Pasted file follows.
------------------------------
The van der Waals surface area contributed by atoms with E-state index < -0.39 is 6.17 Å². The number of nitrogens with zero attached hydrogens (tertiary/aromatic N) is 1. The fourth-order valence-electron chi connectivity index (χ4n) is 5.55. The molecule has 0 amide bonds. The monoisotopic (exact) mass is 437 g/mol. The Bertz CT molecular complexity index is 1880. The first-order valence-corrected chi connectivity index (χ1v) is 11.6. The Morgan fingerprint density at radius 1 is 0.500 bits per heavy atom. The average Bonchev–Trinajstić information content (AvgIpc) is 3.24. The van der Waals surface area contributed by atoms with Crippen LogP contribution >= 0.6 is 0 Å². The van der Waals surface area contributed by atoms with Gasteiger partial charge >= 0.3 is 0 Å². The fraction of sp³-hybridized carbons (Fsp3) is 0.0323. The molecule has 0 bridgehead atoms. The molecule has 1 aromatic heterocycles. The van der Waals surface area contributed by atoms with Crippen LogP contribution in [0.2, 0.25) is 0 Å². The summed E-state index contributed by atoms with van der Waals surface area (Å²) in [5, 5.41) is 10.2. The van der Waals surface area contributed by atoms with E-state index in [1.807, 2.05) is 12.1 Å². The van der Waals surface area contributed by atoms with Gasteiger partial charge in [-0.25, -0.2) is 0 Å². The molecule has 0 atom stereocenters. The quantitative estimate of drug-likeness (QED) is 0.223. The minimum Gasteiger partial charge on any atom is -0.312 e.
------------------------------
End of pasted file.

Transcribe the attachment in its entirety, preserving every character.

The van der Waals surface area contributed by atoms with E-state index < -0.39 is 6.17 Å². The number of nitrogens with zero attached hydrogens (tertiary/aromatic N) is 1. The fourth-order valence-electron chi connectivity index (χ4n) is 5.55. The molecule has 0 amide bonds. The monoisotopic (exact) mass is 437 g/mol. The Bertz CT molecular complexity index is 1880. The first-order valence-corrected chi connectivity index (χ1v) is 11.6. The Morgan fingerprint density at radius 1 is 0.500 bits per heavy atom. The average Bonchev–Trinajstić information content (AvgIpc) is 3.24. The van der Waals surface area contributed by atoms with Crippen LogP contribution >= 0.6 is 0 Å². The van der Waals surface area contributed by atoms with Gasteiger partial charge >= 0.3 is 0 Å². The fraction of sp³-hybridized carbons (Fsp3) is 0.0323. The molecule has 0 bridgehead atoms. The molecule has 1 aromatic heterocycles. The van der Waals surface area contributed by atoms with Crippen LogP contribution in [0.2, 0.25) is 0 Å². The summed E-state index contributed by atoms with van der Waals surface area (Å²) in [5, 5.41) is 10.2. The van der Waals surface area contributed by atoms with E-state index in [1.807, 2.05) is 12.1 Å². The van der Waals surface area contributed by atoms with Gasteiger partial charge in [-0.25, -0.2) is 0 Å². The molecule has 0 atom stereocenters. The quantitative estimate of drug-likeness (QED) is 0.223. The minimum Gasteiger partial charge on any atom is -0.312 e.